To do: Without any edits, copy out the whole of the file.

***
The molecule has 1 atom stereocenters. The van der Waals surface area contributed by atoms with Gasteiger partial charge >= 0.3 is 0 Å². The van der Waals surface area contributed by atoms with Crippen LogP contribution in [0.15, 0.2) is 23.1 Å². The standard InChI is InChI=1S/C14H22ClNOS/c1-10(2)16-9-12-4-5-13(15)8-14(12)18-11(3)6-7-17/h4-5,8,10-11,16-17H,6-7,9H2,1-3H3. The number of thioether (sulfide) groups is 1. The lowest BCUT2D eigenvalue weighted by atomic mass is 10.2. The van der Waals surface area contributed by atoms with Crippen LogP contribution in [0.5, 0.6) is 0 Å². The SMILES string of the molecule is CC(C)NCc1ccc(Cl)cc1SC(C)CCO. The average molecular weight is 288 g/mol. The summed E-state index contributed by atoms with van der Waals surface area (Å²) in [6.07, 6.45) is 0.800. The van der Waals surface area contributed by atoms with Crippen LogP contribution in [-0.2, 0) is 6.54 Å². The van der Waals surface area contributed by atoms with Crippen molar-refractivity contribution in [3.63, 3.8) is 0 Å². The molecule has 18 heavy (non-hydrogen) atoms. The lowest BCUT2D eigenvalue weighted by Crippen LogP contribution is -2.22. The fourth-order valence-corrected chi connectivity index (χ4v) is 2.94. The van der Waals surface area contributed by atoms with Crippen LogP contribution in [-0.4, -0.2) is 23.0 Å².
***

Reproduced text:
The molecule has 1 atom stereocenters. The van der Waals surface area contributed by atoms with Gasteiger partial charge >= 0.3 is 0 Å². The van der Waals surface area contributed by atoms with Crippen LogP contribution in [0.15, 0.2) is 23.1 Å². The standard InChI is InChI=1S/C14H22ClNOS/c1-10(2)16-9-12-4-5-13(15)8-14(12)18-11(3)6-7-17/h4-5,8,10-11,16-17H,6-7,9H2,1-3H3. The number of thioether (sulfide) groups is 1. The lowest BCUT2D eigenvalue weighted by atomic mass is 10.2. The van der Waals surface area contributed by atoms with Crippen LogP contribution in [0.5, 0.6) is 0 Å². The SMILES string of the molecule is CC(C)NCc1ccc(Cl)cc1SC(C)CCO. The average molecular weight is 288 g/mol. The summed E-state index contributed by atoms with van der Waals surface area (Å²) in [6.07, 6.45) is 0.800. The van der Waals surface area contributed by atoms with Crippen LogP contribution in [-0.2, 0) is 6.54 Å². The van der Waals surface area contributed by atoms with Crippen molar-refractivity contribution in [3.63, 3.8) is 0 Å². The molecule has 18 heavy (non-hydrogen) atoms. The lowest BCUT2D eigenvalue weighted by Crippen LogP contribution is -2.22. The fourth-order valence-corrected chi connectivity index (χ4v) is 2.94. The van der Waals surface area contributed by atoms with Crippen LogP contribution in [-0.4, -0.2) is 23.0 Å².